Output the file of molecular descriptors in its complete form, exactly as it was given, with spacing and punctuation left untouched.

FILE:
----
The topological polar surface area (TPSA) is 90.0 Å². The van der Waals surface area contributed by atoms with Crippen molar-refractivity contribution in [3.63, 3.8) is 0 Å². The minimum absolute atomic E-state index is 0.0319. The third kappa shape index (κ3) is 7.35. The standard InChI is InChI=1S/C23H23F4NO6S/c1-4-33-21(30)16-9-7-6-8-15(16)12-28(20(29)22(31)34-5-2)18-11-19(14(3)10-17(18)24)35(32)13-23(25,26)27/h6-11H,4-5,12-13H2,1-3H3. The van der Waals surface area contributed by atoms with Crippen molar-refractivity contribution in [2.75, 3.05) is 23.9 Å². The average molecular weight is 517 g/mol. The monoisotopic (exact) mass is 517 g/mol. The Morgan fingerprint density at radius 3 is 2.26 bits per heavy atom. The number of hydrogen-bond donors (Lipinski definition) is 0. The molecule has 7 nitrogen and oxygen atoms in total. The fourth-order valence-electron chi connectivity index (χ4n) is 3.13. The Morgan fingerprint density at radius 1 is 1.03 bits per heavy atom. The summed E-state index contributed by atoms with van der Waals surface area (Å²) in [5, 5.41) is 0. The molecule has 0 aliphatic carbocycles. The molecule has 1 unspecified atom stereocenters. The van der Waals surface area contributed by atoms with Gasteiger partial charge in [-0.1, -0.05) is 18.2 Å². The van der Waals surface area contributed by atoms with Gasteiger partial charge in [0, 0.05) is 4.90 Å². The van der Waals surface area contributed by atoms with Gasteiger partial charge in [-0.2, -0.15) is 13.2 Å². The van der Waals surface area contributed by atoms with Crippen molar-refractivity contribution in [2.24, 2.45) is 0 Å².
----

The topological polar surface area (TPSA) is 90.0 Å². The van der Waals surface area contributed by atoms with Crippen molar-refractivity contribution in [3.63, 3.8) is 0 Å². The minimum absolute atomic E-state index is 0.0319. The third kappa shape index (κ3) is 7.35. The standard InChI is InChI=1S/C23H23F4NO6S/c1-4-33-21(30)16-9-7-6-8-15(16)12-28(20(29)22(31)34-5-2)18-11-19(14(3)10-17(18)24)35(32)13-23(25,26)27/h6-11H,4-5,12-13H2,1-3H3. The van der Waals surface area contributed by atoms with Crippen molar-refractivity contribution in [2.75, 3.05) is 23.9 Å². The average molecular weight is 517 g/mol. The monoisotopic (exact) mass is 517 g/mol. The Morgan fingerprint density at radius 3 is 2.26 bits per heavy atom. The number of hydrogen-bond donors (Lipinski definition) is 0. The molecule has 7 nitrogen and oxygen atoms in total. The fourth-order valence-electron chi connectivity index (χ4n) is 3.13. The Morgan fingerprint density at radius 1 is 1.03 bits per heavy atom. The summed E-state index contributed by atoms with van der Waals surface area (Å²) in [5, 5.41) is 0. The molecule has 0 aliphatic carbocycles. The molecule has 1 unspecified atom stereocenters. The van der Waals surface area contributed by atoms with Gasteiger partial charge in [-0.1, -0.05) is 18.2 Å². The van der Waals surface area contributed by atoms with Gasteiger partial charge in [0, 0.05) is 4.90 Å². The van der Waals surface area contributed by atoms with Gasteiger partial charge in [-0.2, -0.15) is 13.2 Å². The van der Waals surface area contributed by atoms with Crippen molar-refractivity contribution in [2.24, 2.45) is 0 Å².